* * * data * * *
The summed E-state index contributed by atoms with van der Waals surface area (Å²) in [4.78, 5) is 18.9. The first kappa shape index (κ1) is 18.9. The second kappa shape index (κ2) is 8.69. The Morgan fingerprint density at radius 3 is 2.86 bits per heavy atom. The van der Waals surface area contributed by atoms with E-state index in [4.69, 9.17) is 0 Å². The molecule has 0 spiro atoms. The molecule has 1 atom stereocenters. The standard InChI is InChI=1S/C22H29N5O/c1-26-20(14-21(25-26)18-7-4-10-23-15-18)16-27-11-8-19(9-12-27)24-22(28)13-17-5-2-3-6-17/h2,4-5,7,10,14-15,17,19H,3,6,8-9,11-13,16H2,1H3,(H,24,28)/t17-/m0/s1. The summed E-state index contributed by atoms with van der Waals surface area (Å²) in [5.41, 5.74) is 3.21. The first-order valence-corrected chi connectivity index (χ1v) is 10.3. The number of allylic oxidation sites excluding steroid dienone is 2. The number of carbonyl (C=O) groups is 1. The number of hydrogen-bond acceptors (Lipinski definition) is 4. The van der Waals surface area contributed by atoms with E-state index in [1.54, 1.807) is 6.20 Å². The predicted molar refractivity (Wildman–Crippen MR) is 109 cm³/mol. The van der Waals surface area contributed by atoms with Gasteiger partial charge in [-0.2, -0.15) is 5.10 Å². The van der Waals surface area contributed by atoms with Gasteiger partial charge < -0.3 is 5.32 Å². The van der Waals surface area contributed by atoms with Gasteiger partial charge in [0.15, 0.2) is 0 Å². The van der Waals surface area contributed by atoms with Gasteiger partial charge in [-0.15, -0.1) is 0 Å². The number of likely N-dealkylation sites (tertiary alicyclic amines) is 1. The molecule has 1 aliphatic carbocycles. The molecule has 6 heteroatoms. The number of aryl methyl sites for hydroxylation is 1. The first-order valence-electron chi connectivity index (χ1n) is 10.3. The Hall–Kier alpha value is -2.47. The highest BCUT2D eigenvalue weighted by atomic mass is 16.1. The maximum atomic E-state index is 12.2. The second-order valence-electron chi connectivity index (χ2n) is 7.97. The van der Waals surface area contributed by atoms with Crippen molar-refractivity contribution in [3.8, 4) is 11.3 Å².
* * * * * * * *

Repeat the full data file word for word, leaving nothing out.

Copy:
The summed E-state index contributed by atoms with van der Waals surface area (Å²) in [4.78, 5) is 18.9. The first kappa shape index (κ1) is 18.9. The second kappa shape index (κ2) is 8.69. The Morgan fingerprint density at radius 3 is 2.86 bits per heavy atom. The van der Waals surface area contributed by atoms with E-state index in [4.69, 9.17) is 0 Å². The molecule has 0 spiro atoms. The molecule has 1 atom stereocenters. The standard InChI is InChI=1S/C22H29N5O/c1-26-20(14-21(25-26)18-7-4-10-23-15-18)16-27-11-8-19(9-12-27)24-22(28)13-17-5-2-3-6-17/h2,4-5,7,10,14-15,17,19H,3,6,8-9,11-13,16H2,1H3,(H,24,28)/t17-/m0/s1. The summed E-state index contributed by atoms with van der Waals surface area (Å²) in [5.41, 5.74) is 3.21. The first-order valence-corrected chi connectivity index (χ1v) is 10.3. The number of allylic oxidation sites excluding steroid dienone is 2. The number of carbonyl (C=O) groups is 1. The number of hydrogen-bond acceptors (Lipinski definition) is 4. The van der Waals surface area contributed by atoms with E-state index in [1.54, 1.807) is 6.20 Å². The predicted molar refractivity (Wildman–Crippen MR) is 109 cm³/mol. The van der Waals surface area contributed by atoms with Gasteiger partial charge in [-0.2, -0.15) is 5.10 Å². The van der Waals surface area contributed by atoms with Gasteiger partial charge < -0.3 is 5.32 Å². The van der Waals surface area contributed by atoms with Gasteiger partial charge in [0.15, 0.2) is 0 Å². The van der Waals surface area contributed by atoms with Gasteiger partial charge in [-0.15, -0.1) is 0 Å². The number of likely N-dealkylation sites (tertiary alicyclic amines) is 1. The molecule has 1 aliphatic carbocycles. The molecule has 6 heteroatoms. The number of aryl methyl sites for hydroxylation is 1. The first-order valence-electron chi connectivity index (χ1n) is 10.3. The Hall–Kier alpha value is -2.47. The highest BCUT2D eigenvalue weighted by atomic mass is 16.1. The maximum atomic E-state index is 12.2. The second-order valence-electron chi connectivity index (χ2n) is 7.97. The van der Waals surface area contributed by atoms with Crippen molar-refractivity contribution in [3.8, 4) is 11.3 Å².